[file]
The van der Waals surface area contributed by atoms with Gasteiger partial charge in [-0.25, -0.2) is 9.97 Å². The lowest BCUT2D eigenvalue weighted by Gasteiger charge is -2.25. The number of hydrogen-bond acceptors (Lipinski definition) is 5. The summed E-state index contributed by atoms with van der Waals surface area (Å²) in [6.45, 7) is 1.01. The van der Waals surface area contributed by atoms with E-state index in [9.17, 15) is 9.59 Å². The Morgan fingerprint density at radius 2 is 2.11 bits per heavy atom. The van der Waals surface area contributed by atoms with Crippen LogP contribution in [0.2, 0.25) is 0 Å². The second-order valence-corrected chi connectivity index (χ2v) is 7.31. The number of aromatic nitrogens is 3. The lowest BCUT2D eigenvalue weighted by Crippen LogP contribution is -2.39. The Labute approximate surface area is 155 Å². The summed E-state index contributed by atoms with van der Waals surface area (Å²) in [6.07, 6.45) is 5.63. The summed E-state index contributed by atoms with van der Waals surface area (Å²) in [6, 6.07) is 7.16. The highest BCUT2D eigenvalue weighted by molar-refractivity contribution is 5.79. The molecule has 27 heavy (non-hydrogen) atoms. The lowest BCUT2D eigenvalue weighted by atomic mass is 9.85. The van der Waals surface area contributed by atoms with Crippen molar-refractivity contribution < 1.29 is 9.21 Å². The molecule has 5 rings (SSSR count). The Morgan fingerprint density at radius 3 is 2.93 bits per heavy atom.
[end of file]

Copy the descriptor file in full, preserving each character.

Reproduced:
The van der Waals surface area contributed by atoms with Gasteiger partial charge in [-0.25, -0.2) is 9.97 Å². The lowest BCUT2D eigenvalue weighted by Gasteiger charge is -2.25. The number of hydrogen-bond acceptors (Lipinski definition) is 5. The summed E-state index contributed by atoms with van der Waals surface area (Å²) in [6.45, 7) is 1.01. The van der Waals surface area contributed by atoms with E-state index in [9.17, 15) is 9.59 Å². The Morgan fingerprint density at radius 2 is 2.11 bits per heavy atom. The van der Waals surface area contributed by atoms with Crippen LogP contribution in [0.2, 0.25) is 0 Å². The second-order valence-corrected chi connectivity index (χ2v) is 7.31. The number of aromatic nitrogens is 3. The lowest BCUT2D eigenvalue weighted by Crippen LogP contribution is -2.39. The Labute approximate surface area is 155 Å². The summed E-state index contributed by atoms with van der Waals surface area (Å²) in [6.07, 6.45) is 5.63. The summed E-state index contributed by atoms with van der Waals surface area (Å²) in [6, 6.07) is 7.16. The highest BCUT2D eigenvalue weighted by molar-refractivity contribution is 5.79. The molecule has 27 heavy (non-hydrogen) atoms. The lowest BCUT2D eigenvalue weighted by atomic mass is 9.85. The van der Waals surface area contributed by atoms with Crippen molar-refractivity contribution < 1.29 is 9.21 Å². The molecule has 5 rings (SSSR count). The Morgan fingerprint density at radius 3 is 2.93 bits per heavy atom.